PRESQUE ISLE, Maine — Internet access is all that potential outdoor enthusiasts planning a trip to Aroostook State Park will need to check out trail conditions.
The Maine Bureau of Parks and Lands, which is under the Maine Department of Conservation, has begun offering an online, cross-country ski and trail conditions report for the Presque Isle park.
Those who want current trail conditions can log on to: http://www.maine.gov/doc/parks/parksinfo/winterreports/aroostookwintertrailconditions.html.
“Aroostook is the first park to have this ski conditions reporting service, but we plan to expand the trails report to several more parks in the coming weeks,” said Gary Best, BPL interpretive planner. “We started with Aroostook; we will soon expand to Mount Blue State Park and Sebago Lake State Park.”
Aroostook State Park is the state’s first and northernmost park. It entertains thousands of visitors each year, and in winter has 15 miles of groomed ski trails. Those who don’t ski can try snowshoeing on the park’s 5 miles of snowshoe trail.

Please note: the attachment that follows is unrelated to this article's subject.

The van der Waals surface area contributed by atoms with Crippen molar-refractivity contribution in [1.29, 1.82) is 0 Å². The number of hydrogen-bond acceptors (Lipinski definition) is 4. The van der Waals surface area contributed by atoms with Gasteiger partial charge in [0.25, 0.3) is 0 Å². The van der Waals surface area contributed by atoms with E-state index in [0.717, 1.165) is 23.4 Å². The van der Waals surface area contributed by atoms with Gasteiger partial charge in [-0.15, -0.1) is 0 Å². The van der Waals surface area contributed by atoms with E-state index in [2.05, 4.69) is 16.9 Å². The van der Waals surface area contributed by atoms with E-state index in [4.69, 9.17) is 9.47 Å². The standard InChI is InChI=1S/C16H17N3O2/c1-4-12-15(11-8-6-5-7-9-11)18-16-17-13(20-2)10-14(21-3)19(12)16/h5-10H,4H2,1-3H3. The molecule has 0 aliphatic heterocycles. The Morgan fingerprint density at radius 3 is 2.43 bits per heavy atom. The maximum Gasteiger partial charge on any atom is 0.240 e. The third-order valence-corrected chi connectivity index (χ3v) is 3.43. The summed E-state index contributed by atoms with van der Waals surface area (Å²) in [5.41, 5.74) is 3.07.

Park officials were enthusiastic about the new Web site.
“I think this is a great way to get trail conditions out to the public,” Scott Thompson, the park’s manager, said on Wednesday. “So far, it seems to be working pretty well.”
In the past, Thompson said, people who wanted to know the trail conditions had to call first or just show up at the park. Thompson said visitors from the southern part of the state weren’t always able to use those features.
“If you are heading here from southern Maine, you are probably starting out pretty early for a phone call,” he said. “And you can’t just show up at the park to check out the conditions. The Web site will help us get this information out to everyone in the state.”
Thompson said this additional tool would help fill a void left after a televised local ski report was discontinued. Thompson said a local television station ran a ski report for two years without sponsors, but eventually had to stop doing so.
“The televised ski report was something we really appreciated,” Thompson said. “It was another tool that we used to get the word out locally and we are hoping to get some sponsors and start it back up again.”